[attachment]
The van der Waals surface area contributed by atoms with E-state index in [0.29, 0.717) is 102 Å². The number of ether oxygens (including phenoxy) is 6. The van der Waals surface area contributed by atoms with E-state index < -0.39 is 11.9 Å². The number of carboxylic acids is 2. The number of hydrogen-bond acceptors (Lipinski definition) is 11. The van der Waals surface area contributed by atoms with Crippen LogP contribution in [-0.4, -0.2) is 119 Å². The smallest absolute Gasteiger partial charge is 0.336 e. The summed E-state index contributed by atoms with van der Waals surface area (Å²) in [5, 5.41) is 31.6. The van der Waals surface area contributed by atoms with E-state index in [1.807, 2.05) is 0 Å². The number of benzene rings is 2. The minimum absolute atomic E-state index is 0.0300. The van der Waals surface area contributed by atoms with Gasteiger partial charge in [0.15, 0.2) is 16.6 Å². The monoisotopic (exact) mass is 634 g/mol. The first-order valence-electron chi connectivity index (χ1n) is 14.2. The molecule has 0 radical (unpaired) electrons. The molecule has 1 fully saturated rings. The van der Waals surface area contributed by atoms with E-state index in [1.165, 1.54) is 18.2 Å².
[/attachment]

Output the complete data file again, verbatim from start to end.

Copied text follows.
The van der Waals surface area contributed by atoms with E-state index in [0.29, 0.717) is 102 Å². The number of ether oxygens (including phenoxy) is 6. The van der Waals surface area contributed by atoms with E-state index < -0.39 is 11.9 Å². The number of carboxylic acids is 2. The number of hydrogen-bond acceptors (Lipinski definition) is 11. The van der Waals surface area contributed by atoms with Crippen LogP contribution in [-0.4, -0.2) is 119 Å². The smallest absolute Gasteiger partial charge is 0.336 e. The summed E-state index contributed by atoms with van der Waals surface area (Å²) in [5, 5.41) is 31.6. The van der Waals surface area contributed by atoms with E-state index in [1.807, 2.05) is 0 Å². The number of benzene rings is 2. The minimum absolute atomic E-state index is 0.0300. The van der Waals surface area contributed by atoms with Gasteiger partial charge in [0.15, 0.2) is 16.6 Å². The monoisotopic (exact) mass is 634 g/mol. The first-order valence-electron chi connectivity index (χ1n) is 14.2. The molecule has 0 radical (unpaired) electrons. The molecule has 1 fully saturated rings. The van der Waals surface area contributed by atoms with E-state index in [1.165, 1.54) is 18.2 Å².